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Nov 06 2013

Winter Arrives to Montana’s Prairie Wildlands

How do plants and animals adapt to the change of seasons on Montana's vast prairie?

Exploring Montana, Featured

Cameron Sapp
Prairie Wildlands Outreach Coordinator

As November rolls around, the snow begins to settle on the Northern Great Plains. The harsh temperatures of the summer convert to a bitter, inescapable cold. Some days the sky might be filled with a wintery greyness and the inklings of snowfall, while others might be consumed with the glowing, low November sun that illuminates the deep fall colors.

Soon, the cattle meandering across the prairie will be replaced with the sound of hunters traversing vast, wild tracts of Bureau of Land Management (BLM) lands. Life on the prairie gradually slows down for the season. But what does happen to life on the prairie as the seasons transition from summer to winter?

Let’s take a look.


Few species are brave enough to stay the winter in Montana’s prairie wildlands. As the days grow shorter, so does the number of birds. The suite of birds that inhabit the prairie during the summer is whittled down to just ten or so species. Those that do stay often have rather creative methods for filling their bellies given that food is typically more difficult to find during winter. For example, the sly Northern Harrier uses its acute sense of hearing to hone in on the unsuspecting prairie or sagebrush vole as they scurry around their vole holes under the snow.

As our Clark’s nutcracker friends to the west begin their seasonal harvest of whitebark pine seeds, the northern flicker stows away the seeds and berries of many plants that can be found on the grasslands. At night, the birds that brave the cold here stay warm by packing on the ounces, fluffing up their feathers like a pillow, and slowing their heartbeat.


As winter dawns on the mammals of the prairie, there are only a few that pack up their bags, most notably the pronghorn. The pronghorn migration is one of the longest and most intense mammalian migrations in the world. They rely heavily on open, wild lands to make their way to the grasslands of our neighbors to the north. They can run up to 60 mph and will travel several hundred miles quite easily.

After the fall rut, elk begin expanding their diet from grasses and flowers to grasses, shrubs, and trees. Typically, elk enjoy the views from the higher elevations during the spring and vacation in the lowlands during winter to avoid snow. Can you blame them? I too would prefer not to dig through snow to get to an already cold dinner.

The black-tailed prairie dog is difficult to find during winter on the prairie. However, it’s not because they aren’t there. When the temperatures drop too far, they return to their underground homes, shut the dirt door, and go into torpor. When these little critters go into torpor their bodies are just a few degrees above freezing. They remain safe and warm enough in their burrows regardless of conditions outside.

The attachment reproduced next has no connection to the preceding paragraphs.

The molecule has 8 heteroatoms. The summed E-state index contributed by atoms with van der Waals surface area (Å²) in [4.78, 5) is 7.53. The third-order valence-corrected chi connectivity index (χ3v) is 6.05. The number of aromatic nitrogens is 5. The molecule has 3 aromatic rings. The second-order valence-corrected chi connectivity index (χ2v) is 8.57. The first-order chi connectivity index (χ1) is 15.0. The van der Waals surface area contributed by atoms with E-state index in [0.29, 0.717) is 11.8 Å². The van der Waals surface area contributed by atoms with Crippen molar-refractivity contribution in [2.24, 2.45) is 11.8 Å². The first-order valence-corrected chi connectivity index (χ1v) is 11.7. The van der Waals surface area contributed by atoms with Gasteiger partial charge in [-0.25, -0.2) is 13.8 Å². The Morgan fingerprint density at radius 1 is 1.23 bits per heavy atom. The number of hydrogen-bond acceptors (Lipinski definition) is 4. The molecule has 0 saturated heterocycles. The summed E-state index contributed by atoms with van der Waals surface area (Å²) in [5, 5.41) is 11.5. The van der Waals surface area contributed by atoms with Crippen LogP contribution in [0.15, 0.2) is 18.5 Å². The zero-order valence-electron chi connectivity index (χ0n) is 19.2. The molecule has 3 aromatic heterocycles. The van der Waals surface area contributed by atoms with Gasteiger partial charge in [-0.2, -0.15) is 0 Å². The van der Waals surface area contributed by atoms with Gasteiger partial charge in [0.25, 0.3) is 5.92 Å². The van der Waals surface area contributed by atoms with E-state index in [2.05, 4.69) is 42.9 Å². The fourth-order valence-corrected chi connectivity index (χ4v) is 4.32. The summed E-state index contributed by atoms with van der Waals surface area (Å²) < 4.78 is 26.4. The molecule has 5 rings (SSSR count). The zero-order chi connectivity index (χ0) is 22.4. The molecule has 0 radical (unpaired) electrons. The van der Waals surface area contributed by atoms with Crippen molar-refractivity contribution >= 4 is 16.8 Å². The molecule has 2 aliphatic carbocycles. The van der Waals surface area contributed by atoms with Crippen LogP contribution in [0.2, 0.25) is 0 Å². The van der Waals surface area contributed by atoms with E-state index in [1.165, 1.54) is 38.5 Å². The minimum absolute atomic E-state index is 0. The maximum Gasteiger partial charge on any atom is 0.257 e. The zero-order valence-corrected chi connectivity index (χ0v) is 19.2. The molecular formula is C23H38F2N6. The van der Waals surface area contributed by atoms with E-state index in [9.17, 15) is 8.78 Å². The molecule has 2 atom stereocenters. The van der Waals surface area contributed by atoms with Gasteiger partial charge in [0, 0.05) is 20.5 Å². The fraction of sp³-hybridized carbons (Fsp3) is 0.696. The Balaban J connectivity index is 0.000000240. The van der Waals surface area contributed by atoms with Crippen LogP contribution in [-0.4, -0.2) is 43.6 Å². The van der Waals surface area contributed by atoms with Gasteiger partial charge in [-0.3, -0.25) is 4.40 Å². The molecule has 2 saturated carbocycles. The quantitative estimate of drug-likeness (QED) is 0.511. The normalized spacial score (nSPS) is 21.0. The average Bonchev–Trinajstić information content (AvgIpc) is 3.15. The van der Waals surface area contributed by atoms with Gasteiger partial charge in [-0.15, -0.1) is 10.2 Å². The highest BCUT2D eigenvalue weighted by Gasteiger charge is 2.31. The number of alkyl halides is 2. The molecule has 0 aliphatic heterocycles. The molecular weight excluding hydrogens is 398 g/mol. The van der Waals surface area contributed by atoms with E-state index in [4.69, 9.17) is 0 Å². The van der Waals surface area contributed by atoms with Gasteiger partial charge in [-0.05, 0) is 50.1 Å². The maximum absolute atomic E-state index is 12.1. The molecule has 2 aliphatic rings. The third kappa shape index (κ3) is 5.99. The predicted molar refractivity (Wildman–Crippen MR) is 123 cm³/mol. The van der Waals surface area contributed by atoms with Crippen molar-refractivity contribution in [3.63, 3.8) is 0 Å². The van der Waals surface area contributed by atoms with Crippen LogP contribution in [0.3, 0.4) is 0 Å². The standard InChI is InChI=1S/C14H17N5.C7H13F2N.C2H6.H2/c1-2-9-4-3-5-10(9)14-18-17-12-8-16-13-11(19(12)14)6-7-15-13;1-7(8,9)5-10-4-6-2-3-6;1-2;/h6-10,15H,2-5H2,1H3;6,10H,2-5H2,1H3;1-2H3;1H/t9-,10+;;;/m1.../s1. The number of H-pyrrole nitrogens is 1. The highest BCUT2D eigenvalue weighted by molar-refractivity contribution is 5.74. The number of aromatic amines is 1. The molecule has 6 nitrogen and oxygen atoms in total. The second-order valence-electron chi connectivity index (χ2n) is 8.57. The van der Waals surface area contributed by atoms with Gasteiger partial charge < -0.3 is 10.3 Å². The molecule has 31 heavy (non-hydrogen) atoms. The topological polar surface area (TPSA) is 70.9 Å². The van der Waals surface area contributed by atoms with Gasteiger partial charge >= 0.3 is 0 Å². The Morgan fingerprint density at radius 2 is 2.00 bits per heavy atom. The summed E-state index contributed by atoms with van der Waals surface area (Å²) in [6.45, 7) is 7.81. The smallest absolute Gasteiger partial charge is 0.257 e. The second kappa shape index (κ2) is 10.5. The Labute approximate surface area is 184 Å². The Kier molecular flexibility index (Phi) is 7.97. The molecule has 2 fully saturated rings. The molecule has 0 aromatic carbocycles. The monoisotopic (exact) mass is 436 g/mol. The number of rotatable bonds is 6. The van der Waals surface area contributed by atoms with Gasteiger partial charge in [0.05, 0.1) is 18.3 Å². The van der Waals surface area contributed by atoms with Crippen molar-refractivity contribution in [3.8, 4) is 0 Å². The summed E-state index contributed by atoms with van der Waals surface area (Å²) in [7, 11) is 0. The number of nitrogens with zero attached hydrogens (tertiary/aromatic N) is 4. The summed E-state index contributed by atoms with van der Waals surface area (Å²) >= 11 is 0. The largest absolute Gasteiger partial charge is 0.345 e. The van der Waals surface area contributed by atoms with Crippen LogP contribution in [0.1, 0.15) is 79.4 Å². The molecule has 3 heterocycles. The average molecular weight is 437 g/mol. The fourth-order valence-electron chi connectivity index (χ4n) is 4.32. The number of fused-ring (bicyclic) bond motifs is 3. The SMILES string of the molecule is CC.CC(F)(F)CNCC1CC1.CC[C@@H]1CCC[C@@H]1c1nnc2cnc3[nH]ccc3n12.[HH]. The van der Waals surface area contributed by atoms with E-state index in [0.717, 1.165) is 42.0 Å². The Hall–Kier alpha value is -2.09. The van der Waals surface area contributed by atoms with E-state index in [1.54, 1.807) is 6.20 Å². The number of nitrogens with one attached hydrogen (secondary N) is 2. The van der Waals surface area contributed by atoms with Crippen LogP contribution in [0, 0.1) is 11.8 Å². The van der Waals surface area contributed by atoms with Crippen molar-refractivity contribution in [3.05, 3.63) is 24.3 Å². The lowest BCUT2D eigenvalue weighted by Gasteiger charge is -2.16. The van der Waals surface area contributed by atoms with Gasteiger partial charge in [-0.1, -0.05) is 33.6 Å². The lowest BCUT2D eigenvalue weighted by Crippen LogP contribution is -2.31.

The dry crunch of cured grasses slowly turns into the crunch of frost wrapped around the shoots.  Some grasses are like frogs when winter begins. Sounds crazy, I know, but the presence of glycerol (a form of sugar) in the frog's body increases in the winter, acting like anti-freeze in their blood.  Similarly, some grasses endure cold weather by creating more sugars through photosynthesis. 

Our state grass, bluebunch wheatgrass, can be found all across the prairie wildlands of Montana.  Like most grasses, bluebunch wheatgrass sends nutrients underground to its root system until spring. I’ve had plenty of time to study them because the city of Billings has planted bluebunch wheatgrass on our roundabouts! 

The Great Plains and narrow-leafed cottonwoods that often trace the riverine systems throughout the prairie eventually turn from green to bright yellow. Like migrating birds, this reaction is triggered not by temperature, but by sunlight. As the days become shorter, its leaves produce less chlorophyll (which makes leaves green) and eventually the carotenoids (yellow and orange pigment) overtake the leaf. The leaves eventually fall when the veins of the branches close up and seal the nutrients inside of the tree. This process ultimately leads to yard work, allergies, and pumpkin-printed trash bags full of leaves near Halloween.


What happens to our families on the prairie this time of year? For a few, it means long hours of harvest, to others it means warm scarves and hats. Farming and ranching families often begin their work early when it’s cold and finish late when it’s still cold. For some, fall does not technically begin with the autumnal equinox but rather the date that Starbucks begins selling pumpkin spice lattes. And yet for others, autumn on the prairie means the inauguration of Henry David Thoreau-esque “saunters” across golden parcels of prairie wilderness. While these landscapes might at first appear bland and uninteresting, autumn reminds us that the prairie is a macrocosm.